Wild market swings have become the new normal amid the coronavirus outbreak. The steep decline in oil prices came as no surprise. But no one could have imagined even a few weeks back that oil prices would plummet to negative territory. Shockingly, for the first time in history, West Texas Intermediate (WTI) crude oil nosedived to a jaw-dropping -$37.63 per barrel on April 20. What that literally means is “Hey, I’ll give you $37.63 for taking this barrel of oil from me”! It’s unfathomable. Yet, it happened.
The reason oil prices went into negative territory is that the US had so much unused oil that it ran short of storage space. But what led to this unprecedented event? Let’s take a look.
Nothing to Fuel Demand
Oil is essential to grease the wheels of the global economy. But what if the wheels stop moving? That’s exactly what happened with the coronavirus outbreak. Most countries across the globe imposed travel restrictions.
With travel restrictions, commercial aircrafts were grounded and road traffic significantly reduced. Billions of gallons of oil are consumed in the form of petrochemicals for manufacturing cosmetics, furniture, electronics, appliances and a host of other products. As factories pulled down their shutters, this demand slowly fizzled too. Also, factory closures disrupted supply chains and the largest trucks came to a grinding halt. With stay-at-home orders, even the occasional cars heading to office become a rare sight.
As the coronavirus outbreak yanked at the reins of the global economy, forcing it to abruptly come to a near standstill, demand for oil plummeted.
Holding Oil Majors Over a Barrel
What do companies typically do when demand contracts? Don’t have to be an economics professor to know that supply needs to be reduced. Oddly, that didn’t seem so obvious to oil producing majors. Rather than reduce supply, they threatened to increase it. But, we’re getting ahead of ourselves.
Reducing oil production takes some planning, mainly because this commodity is sold for future consumption. So, while global oil demand dropped below 75 million barrels per day, supply continued at 90 million. That’s 15 million barrels of excess supply… per day! Soon oil majors were scrambling for storage space for the excess supply.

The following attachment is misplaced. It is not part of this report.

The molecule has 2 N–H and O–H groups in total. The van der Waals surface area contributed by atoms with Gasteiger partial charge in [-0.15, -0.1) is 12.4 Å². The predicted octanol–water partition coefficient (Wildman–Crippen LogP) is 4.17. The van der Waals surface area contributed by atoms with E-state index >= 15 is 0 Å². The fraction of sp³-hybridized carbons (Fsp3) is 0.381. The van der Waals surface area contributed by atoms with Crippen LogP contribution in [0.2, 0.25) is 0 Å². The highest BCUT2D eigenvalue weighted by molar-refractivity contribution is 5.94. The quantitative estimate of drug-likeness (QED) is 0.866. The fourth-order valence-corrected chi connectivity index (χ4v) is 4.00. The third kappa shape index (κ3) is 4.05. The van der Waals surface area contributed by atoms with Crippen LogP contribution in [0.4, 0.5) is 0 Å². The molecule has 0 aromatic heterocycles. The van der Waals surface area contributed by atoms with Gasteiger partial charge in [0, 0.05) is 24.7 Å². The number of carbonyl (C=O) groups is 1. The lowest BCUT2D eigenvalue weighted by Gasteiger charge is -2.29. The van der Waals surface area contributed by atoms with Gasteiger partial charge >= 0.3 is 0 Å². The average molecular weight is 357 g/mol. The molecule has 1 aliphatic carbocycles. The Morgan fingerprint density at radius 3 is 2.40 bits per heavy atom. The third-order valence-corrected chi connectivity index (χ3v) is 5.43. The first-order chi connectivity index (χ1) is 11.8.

The oil majors held meetings to cut production but talks failed. The reasons are more political than economic.
Drilling Down to the Root Cause
OPEC+ (the Organization of Petroleum Exporting Countries and their allies) held several meetings to lower production. However, the two largest oil producers, Saudi Arabia and Russia, came to the table with different issues. On the one hand is Crown Prince Mohammed bin Salman, who wants to retain Saudi Arabia’s position as a world leader in oil production. He realises that the kingdom’s huge oil reserves could lose value, with rising concerns over climate change. Russia has its agenda of hurting the US oil industry.
Matters between these giants approached a breaking point, when Saudi Arabia suggested during the March 6 meeting that members collectively lower their production by 1 million barrels per day and Russia bear the most dramatic cut of 500,000 barrels per day. Of course, Russia didn’t agree, and talks failed. Saudi Arabia, which has been the uncrowned leader of the cartel, retaliated by unwittingly threatening to increase production and started a price war.
With demand already trailing supply, oil prices tanked. WTI crude fell to a 17-year low of $26.11 per barrel. Stock markets plunged and the UK FTSE lost almost £125 billion in a single day.
The US dynamics didn’t help and President Donald Trump’s comments (aka tweets) made matters worse. The OPEC produces 40% of world’s oil supply, which means it can act like a cartel to control oil prices. In recent years, however, the US has emerged as a major oil exporter, with increasing efforts to shift to renewable energy sources.
Although the OPEC+ members have their differences, the greatest problem perhaps is the strained relationship between the group and the United States. President Trump has simply made the relationship more volatile.
The Way Forward
OPEC+ has now agreed to a historic production cut, bringing down supply by 9.7 million barrels per day starting from May 1 through end June, to provide some relief to the global oil market. The world’s top exporter, Saudi Arabia, is playing a good Samaritan, by beginning to cut oil production from around 12 million barrels per day to reach its agreed quota of 8.5 million.
The US President is still holding out, refusing to ask American companies to lower production. Although US oil production has declined, it’s only due to producers reducing investment and exploration and is not significant.
Although oil price has climbed out of negative territory and into the double digits, it has remained below the $20 mark. Even as economies ease lockdown restrictions and offices and factories reopen, demand is likely to remain soft this year. Meanwhile, global leaders need to put aside their differences and individual agendas to come together to stabilize the oil market.
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